Iceland’s limited production capacity shapes the reality of local designers, and ultimately, the number of Icelandic products available. Yet there is a handful of fantastic companies that produce anything from Icelandic woolen sweaters to pancake pans and high tech prosthetics. Our intern Florian Lohse took a tour around some of the most interesting local producers.

Varma is the biggest supplier of wool products for the Icelandic fashion industry. Florian visited the factory and interviewed Birgitta Asgrim, head of marketing and sales.

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Would you tell me a little about Varma?

Varma produces own products under the label Varma. In addition, we also produce wool clothing for other labels, like SpaksmannsspjarirGeysirCintamani and Vík Prjonsdottír.

Varma is a fusion of different companies, all working with Icelandic wool. Based in Akureyri, Glofí is the biggest company behind Varma and produces mainly woolen accessories like gloves and wool caps. We also work with lambskin, of which 90% is exported to international fashion houses in Europe, Milan and Paris. We also make our own products from it – I think we are the only ones in Iceland doing that.

Three years ago, we built up a sewing workshop here in Hafnafjördur. We wanted to use it for prototyping purposes, but our production rates have grown a lot since then.

We plan on expanding in fall, buying new machines and hiring new staff.

 

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It seems like your business is booming at the moment?

Yes, indeed. Icelandic wool clothing used to be popular in Iceland, but the whole industry almost disappeared 30 years ago, because of the synthetic fleece materials. But since the crisis in 2008,

suddenly everybody went back to the roots, started knitting themselves and wanted to use and wear local materials.

Many designers and labels started to use wool again, like Geysir, Farmers Market and Vík Projonsdottír.

There is also a growing number of fashion design students, many of whom would like to experiment with us.

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What kind of difficulties do you face due to your location in Iceland?

We are doing quite well, but of course we sometimes feel that Iceland is no nation with a big industrial history like England or Germany.

The instability of the Icelandic Krona makes importing materials and exporting products complicated. It was more profitable before the crisis. Most of our cost assessments with distributors have to be done on an annual basis, so major exchange rate variations can cause trouble. And shipping costs are high, of course. But on the other hand, energy is very cheap in Iceland, which is good for us.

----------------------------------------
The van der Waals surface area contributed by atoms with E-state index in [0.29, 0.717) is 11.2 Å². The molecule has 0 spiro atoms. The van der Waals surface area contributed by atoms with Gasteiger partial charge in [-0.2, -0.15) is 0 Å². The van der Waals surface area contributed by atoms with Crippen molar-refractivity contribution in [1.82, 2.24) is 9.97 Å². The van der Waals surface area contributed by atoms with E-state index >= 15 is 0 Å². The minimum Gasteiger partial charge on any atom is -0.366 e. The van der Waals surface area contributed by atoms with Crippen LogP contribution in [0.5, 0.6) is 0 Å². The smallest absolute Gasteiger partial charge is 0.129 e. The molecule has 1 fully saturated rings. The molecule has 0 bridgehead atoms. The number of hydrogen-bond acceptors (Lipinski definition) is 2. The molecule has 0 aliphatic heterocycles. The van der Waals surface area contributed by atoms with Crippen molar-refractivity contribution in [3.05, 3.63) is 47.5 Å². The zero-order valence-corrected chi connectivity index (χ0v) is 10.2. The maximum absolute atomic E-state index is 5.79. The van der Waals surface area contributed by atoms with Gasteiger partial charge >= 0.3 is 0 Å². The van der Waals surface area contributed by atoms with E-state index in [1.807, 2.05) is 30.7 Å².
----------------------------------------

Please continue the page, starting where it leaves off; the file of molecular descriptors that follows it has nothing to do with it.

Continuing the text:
The small size of our country is a major reason for our industry developing slowlier than elsewhere. We are so few and our companies are so small, that it is difficult to compensate hard times. Not everyone survives that.

Icelandic wool is very en vogue right now, but this will change again. And if it changes, we will have to deal with it in the right way.

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Do you always have designers involved in the development of your own products?

No, not always. The designs of some Varma products are actually very old.

The classic scarves are produced in the same manner for the past 20 years. We cannot really tell who designed it originally.

We just readjust the colors sometimes. At the moment it is orange.

We have cooperated with designers, so far with Laufey Jónsdóttir  and Sigga Heimis. Blik by Laufey Jónsdóttir was a pattern-based line of clothing that was inspired by an old seaman’s tale. In 2011, Sigga Heimis worked with us on a product line of both clothing and furniture that featured Icelandic sheep skin as material. That was the first time we produced furniture.

At the moment we are doing something else: We formed an in-house design team of sorts, consisting of me, our knitting master and four more collegues. Together, we decide on the next products to be produced under the label.

Many of our own designs are actually done by our knitting master.

He has been in the business for more than 20 years and knows endless ammounts of patterns and how to realise them.

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Does it pay off to bring in designers?

It does, more and more so. I think Icelanders used to be a bit reserved toward unconventional wool clothing and preferred the classics. Since many young designers like Mundi have dared to use strong and uncommon patterns on woolen products,

it seems like Icelanders are becoming more daring in their choice of style.

We recently experienced increases in sales of our older designer-products, which are still available of course.

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How important is the Icelandic market for your business?

The tourists used to be our largest group of customers up until recently. Nowadays, it’s the Icelanders themselves!

Our new collections are targeted more on our Icelandic customers.

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Read the first post in the series here and stay tuned for more producer interviews!

 

Images and interview by Florian Lohse